Years ago, somewhere during my globetrotting twenties, I read The Art of Travel by the philosopher Alain de Botton. “We are inundated with advice on where to travel to,” he writes, “but we hear little of why and how we should go, even though the art of travel seems naturally to sustain a number of questions neither so simple nor so trivial, and whose study might in modest ways contribute to an understanding of what the Greek philosophers beautifully termed eudaimonia, or ‘human flourishing.’” Instantly it became a favorite. How could it not, chock-full as it was of nuggets like this?
If we find poetry in the service station and motel, if we are drawn to the airport or train carriage, it is perhaps because, in spite of their architectural compromises and discomforts, in spite of their garish colours and harsh lighting, we implicitly feel that these isolated places offer us a material setting for an alternative to the selfish ease, the habits and confinement of the ordinary, rooted world.
These days, truth be told, “the habits and confinement of the ordinary, rooted world” don’t sound quite as suffocating as they did then, and whether the book has resonated in quite the same way with those to whom I’ve since loaned my copy, I can’t say. Regardless, I recall my early readings of the book with fondness.
It was a delight, then, to discover that the author had revisited some of the same themes in a subsequent book called A Week at the Airport, a slim volume featuring stunning full-color photos by Richard Baker and arranged in four sections: Approach, Departures, Airside, and Arrivals.
True to the title, the author spent a week in Terminal Five at Heathrow Airport in London, having been invited to serve as writer-in-residence by a representative of the company that manages Heathrow and other airports. He was given a desk in full view of travelers and was tasked with writing what he saw, felt, and experienced—all while asking questions befitting a philosopher.
The result is a fun, brisk-paced book that nonetheless manages to touch on some of the deeper elements of the human experience, like mortality, self-analysis, and longing—the kinds of things anyone who has spent time in airports and airplanes knows all about. Take this passage for example:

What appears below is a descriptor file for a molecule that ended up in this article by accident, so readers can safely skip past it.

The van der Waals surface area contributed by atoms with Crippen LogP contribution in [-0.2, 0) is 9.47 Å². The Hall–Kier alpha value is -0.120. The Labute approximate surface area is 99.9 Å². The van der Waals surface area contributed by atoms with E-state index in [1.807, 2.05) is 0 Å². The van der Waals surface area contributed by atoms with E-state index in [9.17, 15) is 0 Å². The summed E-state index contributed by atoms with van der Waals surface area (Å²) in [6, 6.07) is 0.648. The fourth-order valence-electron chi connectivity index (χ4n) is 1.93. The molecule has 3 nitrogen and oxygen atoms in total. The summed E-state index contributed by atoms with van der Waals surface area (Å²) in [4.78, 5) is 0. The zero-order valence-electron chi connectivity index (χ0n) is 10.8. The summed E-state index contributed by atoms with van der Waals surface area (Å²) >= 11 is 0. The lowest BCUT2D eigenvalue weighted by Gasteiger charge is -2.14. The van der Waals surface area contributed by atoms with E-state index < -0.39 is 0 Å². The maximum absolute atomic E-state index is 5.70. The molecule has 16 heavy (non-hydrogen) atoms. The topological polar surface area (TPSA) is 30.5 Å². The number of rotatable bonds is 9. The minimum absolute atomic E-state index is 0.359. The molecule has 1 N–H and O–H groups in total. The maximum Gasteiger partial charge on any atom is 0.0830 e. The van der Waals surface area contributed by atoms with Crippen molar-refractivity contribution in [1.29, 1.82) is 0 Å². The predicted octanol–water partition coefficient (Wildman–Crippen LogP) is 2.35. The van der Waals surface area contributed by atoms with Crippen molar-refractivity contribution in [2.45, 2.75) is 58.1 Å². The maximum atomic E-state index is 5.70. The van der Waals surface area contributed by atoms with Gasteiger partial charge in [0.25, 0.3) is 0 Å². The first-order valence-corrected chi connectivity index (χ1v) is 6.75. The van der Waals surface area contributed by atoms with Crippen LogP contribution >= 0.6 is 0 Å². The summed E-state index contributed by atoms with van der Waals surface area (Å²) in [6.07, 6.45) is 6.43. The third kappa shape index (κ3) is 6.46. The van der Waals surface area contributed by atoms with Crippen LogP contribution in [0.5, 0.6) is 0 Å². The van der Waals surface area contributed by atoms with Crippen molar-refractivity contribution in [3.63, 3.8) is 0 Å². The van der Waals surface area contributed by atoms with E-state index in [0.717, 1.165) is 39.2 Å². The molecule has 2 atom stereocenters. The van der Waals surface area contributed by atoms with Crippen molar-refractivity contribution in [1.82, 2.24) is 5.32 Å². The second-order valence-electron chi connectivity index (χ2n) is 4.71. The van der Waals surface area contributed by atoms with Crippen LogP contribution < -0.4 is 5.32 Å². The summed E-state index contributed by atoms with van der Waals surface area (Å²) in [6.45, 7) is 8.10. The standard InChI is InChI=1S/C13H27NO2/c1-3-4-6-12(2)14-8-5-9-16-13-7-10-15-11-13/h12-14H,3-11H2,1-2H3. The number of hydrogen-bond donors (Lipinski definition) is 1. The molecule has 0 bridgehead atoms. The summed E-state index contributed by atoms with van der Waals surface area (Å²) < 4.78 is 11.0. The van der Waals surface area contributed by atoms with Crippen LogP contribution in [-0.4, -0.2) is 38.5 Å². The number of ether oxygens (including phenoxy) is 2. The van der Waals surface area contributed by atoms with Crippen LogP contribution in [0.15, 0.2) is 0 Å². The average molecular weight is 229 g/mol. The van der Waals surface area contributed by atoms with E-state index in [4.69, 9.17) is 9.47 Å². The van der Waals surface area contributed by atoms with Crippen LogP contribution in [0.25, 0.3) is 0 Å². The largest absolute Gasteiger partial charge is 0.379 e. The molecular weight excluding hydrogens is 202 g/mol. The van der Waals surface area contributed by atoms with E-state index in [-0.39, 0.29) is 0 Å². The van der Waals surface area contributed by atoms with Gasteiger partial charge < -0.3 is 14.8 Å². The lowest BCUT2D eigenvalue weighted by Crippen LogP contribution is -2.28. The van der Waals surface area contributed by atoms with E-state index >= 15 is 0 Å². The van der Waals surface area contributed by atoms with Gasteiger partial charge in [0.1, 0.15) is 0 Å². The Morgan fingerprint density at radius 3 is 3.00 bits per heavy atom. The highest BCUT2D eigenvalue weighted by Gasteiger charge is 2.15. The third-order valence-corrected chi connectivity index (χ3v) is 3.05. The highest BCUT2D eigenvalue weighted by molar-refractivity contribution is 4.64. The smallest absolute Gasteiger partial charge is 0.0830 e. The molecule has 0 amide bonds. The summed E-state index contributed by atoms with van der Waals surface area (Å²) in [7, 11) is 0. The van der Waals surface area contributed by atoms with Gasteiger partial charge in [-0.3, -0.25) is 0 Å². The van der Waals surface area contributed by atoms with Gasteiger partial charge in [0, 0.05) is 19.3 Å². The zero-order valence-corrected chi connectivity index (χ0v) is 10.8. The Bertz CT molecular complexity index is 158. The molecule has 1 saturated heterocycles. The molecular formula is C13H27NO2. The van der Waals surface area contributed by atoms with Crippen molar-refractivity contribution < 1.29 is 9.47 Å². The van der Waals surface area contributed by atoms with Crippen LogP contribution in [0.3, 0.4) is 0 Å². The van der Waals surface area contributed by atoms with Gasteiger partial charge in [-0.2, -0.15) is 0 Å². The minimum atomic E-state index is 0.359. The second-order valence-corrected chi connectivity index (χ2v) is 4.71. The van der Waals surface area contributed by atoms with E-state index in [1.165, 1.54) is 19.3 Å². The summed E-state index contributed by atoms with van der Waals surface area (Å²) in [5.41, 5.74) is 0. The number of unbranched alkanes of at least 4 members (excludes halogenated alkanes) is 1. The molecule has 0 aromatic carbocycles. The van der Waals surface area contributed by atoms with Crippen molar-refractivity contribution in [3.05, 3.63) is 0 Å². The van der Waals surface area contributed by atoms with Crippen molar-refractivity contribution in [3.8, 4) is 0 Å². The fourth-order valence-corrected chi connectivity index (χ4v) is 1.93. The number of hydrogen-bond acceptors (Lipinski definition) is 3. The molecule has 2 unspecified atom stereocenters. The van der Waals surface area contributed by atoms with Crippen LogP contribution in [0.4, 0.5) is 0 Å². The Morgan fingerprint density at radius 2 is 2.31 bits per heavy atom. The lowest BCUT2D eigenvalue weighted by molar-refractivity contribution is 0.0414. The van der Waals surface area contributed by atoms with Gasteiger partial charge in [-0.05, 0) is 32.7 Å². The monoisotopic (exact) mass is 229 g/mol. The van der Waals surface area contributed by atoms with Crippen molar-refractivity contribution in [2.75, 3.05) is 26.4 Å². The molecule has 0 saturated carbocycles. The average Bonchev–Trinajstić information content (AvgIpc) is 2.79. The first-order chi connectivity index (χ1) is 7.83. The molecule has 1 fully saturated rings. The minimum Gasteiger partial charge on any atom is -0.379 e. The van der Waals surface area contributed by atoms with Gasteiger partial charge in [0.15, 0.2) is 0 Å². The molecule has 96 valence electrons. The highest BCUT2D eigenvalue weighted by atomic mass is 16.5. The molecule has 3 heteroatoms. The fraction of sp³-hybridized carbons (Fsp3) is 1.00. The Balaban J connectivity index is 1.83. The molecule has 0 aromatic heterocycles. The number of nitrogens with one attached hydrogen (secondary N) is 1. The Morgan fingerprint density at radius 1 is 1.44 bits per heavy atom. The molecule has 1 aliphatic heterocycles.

Nowhere was the airport’s charm more concentrated than on the screens placed at intervals across the terminal which announced, in deliberately workmanlike fonts, the itineraries of aircraft about to take to the skies. These screens implied a feeling of infinite and immediate possibility: they suggested the ease with which we might impulsively approach a ticket desk and, within a few hours, embark for a country where the call to prayer rang out over shuttered whitewashed houses, where we understood nothing of the language and where no one knew our identities. The lack of detail about the destinations served only to stir unfocused images of nostalgia and longing: Tel Aviv, Tripoli, St Petersburg, Miami, Muscat via Abu Dhabi, Algiers, Grand Cayman via Nassau … all of these promises of alternative lives, to which we might appeal at moments of claustrophobia and stagnation.
Or how about this reflection spurred by the comings and goings that airports so deeply epitomize:
Out of the millions of people we live among, most of whom we habitually ignore and are ignored by in turn, there are always a few that hold hostage our capacity for happiness, whom we could recognize by their smell alone and whom we would rather die than be without.
If these excerpts stir anything within you, consider picking up A Week at the Airport next time you’re planning for a trip. If you like what you read, you’d do well to follow it up with The Art of Travel.
[Header Photo: Heathrow Airport’s Terminal Five via intechsolutions.uk.com]